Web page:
There are 2,000 years of culture riding against the digital revolution.
What you need to keep in mind as you conduct your business abroad.
The world, we're
told, is about to become one big, digitally linked space. With everyone
connected to the World Wide Web, differences in culture, language, custom,
and time zones will no longer keep us apart. Or will they?
Digital culture is taking root at different rates all over the world.
For example, in southern Europe digital automation is prevalent in certain
sectors--big time. With the globalization of financial markets, banking
in these Mediterranean countries is state of the art, attuned to Wall
Street and the world via the Internet. Banks are aggressively online.
Banking transactions are now handled with smart cards (France's Roland
Moreno invented smart cards' built-in microprocessor). Accounting standards
However, when it comes to tapping into commercial markets on the Web,
establishing business Web sites, or even owning a computer with Internet
access at home, it's quite a different story in the sunny countries along
According to a study published in 2000 by Accenture (formerly Andersen
Consulting), Finland has almost 90 Web sites per 1,000 inhabitants, Norway
65, and Sweden over 40 (compared with 60 per 1,000 inhabitants in the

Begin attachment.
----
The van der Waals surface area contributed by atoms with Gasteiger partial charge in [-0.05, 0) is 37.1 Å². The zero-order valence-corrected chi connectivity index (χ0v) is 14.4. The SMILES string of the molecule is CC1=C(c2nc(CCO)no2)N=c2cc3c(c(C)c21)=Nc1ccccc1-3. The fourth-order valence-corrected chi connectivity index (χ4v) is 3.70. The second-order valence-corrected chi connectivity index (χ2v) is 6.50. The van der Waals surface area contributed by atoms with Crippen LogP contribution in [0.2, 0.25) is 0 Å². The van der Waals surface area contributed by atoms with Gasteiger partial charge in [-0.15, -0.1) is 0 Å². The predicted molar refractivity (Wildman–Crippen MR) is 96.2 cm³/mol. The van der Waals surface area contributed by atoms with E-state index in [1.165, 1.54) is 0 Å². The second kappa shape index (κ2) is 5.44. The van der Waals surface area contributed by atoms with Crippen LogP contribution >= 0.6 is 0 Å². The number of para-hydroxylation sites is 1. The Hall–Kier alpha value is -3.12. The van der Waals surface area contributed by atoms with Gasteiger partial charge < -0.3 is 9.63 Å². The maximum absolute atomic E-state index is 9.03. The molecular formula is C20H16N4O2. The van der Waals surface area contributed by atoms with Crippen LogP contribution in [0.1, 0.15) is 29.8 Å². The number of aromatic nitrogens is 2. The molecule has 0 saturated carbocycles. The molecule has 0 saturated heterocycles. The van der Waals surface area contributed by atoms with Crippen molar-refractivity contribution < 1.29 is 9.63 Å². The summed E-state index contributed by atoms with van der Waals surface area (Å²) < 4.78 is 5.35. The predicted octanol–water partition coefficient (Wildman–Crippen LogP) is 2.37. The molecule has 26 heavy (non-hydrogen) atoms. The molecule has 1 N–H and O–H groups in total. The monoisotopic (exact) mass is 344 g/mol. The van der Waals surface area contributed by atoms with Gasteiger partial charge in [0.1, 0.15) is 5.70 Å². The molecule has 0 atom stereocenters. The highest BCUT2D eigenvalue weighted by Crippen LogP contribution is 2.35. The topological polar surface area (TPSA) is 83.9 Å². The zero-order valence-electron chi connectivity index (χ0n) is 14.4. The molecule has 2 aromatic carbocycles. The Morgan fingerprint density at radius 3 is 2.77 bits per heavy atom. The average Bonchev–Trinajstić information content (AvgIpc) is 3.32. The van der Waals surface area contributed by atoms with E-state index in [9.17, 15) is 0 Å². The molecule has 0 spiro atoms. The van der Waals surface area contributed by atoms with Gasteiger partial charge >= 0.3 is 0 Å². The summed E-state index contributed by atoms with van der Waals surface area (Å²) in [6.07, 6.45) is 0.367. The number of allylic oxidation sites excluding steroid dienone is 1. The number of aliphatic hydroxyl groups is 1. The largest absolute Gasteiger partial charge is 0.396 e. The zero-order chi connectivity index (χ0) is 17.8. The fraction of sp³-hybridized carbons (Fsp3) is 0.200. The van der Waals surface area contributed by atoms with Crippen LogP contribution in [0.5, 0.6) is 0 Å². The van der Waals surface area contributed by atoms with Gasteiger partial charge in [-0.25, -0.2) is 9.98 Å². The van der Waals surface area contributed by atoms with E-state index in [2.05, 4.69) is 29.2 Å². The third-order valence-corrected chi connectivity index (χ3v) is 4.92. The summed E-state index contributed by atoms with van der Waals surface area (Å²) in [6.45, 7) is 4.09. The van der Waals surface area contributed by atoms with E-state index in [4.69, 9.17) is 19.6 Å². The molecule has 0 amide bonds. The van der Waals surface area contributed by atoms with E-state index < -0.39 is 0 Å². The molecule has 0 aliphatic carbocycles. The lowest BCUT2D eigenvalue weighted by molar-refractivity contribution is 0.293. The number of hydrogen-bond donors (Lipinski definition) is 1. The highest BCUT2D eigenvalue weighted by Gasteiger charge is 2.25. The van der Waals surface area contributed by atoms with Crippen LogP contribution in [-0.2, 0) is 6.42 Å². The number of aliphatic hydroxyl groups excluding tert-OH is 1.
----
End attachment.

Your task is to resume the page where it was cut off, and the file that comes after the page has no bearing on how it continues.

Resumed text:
U.S.), France has 8, and Spain and Italy 5. The study found that the number
of household computers in the U.K. and Scandinavia, as compared with France,
Italy, and Spain, is roughly 2 to 1 (3 to 1 for the U.S., and 1.5 to 1
Why are so few French, Italians, and Spaniards online? The answer may
lie in 2,000 years of culture.
Edward T. Hall,
an American social anthropologist and author of The Silent Language
(Doubleday, 1959), The Hidden Dimension (Doubleday, 1966), and
Beyond Culture (Anchor Press, 1976), made a communications leap
of Einsteinian proportions when he perceived, from his studies of a number
of cultures, two fundamentally different ways of experiencing the world.
Hall claimed that cultures are either "high context" or "low context,"
and have widely variant perceptions of time. Whether a culture is "high"
or "low" context can go a long way to determining how digitally attuned
it will be--or how fast, it might embrace the wired world.
Low-context cultures--most of the Germanic and English-speaking cultures,
which are mostly Northern and Protestant in background--are explicit: